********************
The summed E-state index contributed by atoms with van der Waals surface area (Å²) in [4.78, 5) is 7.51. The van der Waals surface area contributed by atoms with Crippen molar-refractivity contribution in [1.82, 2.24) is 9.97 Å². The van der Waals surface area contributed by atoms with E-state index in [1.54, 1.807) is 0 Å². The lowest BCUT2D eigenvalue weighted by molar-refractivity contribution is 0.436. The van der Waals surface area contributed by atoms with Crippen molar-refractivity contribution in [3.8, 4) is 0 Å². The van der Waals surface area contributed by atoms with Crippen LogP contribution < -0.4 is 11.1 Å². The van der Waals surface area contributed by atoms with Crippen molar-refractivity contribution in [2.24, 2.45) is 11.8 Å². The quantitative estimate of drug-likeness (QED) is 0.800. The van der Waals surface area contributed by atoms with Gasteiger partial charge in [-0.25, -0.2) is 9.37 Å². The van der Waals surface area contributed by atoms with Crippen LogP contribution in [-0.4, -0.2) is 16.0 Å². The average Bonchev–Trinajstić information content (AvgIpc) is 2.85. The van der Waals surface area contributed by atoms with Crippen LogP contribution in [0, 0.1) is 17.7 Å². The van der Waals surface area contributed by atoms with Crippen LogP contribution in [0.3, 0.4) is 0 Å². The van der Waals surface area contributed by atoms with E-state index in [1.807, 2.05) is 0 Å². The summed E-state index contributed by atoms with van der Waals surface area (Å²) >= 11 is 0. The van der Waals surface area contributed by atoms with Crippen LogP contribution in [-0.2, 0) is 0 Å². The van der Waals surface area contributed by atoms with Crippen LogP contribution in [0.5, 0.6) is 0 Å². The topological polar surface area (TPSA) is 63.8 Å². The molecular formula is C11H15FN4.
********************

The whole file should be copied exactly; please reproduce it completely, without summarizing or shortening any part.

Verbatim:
The summed E-state index contributed by atoms with van der Waals surface area (Å²) in [4.78, 5) is 7.51. The van der Waals surface area contributed by atoms with Crippen molar-refractivity contribution in [1.82, 2.24) is 9.97 Å². The van der Waals surface area contributed by atoms with E-state index in [1.54, 1.807) is 0 Å². The lowest BCUT2D eigenvalue weighted by molar-refractivity contribution is 0.436. The van der Waals surface area contributed by atoms with Crippen molar-refractivity contribution in [3.8, 4) is 0 Å². The van der Waals surface area contributed by atoms with Crippen LogP contribution < -0.4 is 11.1 Å². The van der Waals surface area contributed by atoms with Crippen molar-refractivity contribution in [2.24, 2.45) is 11.8 Å². The quantitative estimate of drug-likeness (QED) is 0.800. The van der Waals surface area contributed by atoms with Gasteiger partial charge in [-0.25, -0.2) is 9.37 Å². The van der Waals surface area contributed by atoms with Crippen LogP contribution in [-0.4, -0.2) is 16.0 Å². The average Bonchev–Trinajstić information content (AvgIpc) is 2.85. The van der Waals surface area contributed by atoms with Crippen LogP contribution in [0, 0.1) is 17.7 Å². The van der Waals surface area contributed by atoms with Crippen LogP contribution in [0.3, 0.4) is 0 Å². The van der Waals surface area contributed by atoms with E-state index in [1.807, 2.05) is 0 Å². The summed E-state index contributed by atoms with van der Waals surface area (Å²) >= 11 is 0. The van der Waals surface area contributed by atoms with Crippen LogP contribution in [-0.2, 0) is 0 Å². The van der Waals surface area contributed by atoms with Crippen LogP contribution in [0.5, 0.6) is 0 Å². The topological polar surface area (TPSA) is 63.8 Å². The molecular formula is C11H15FN4.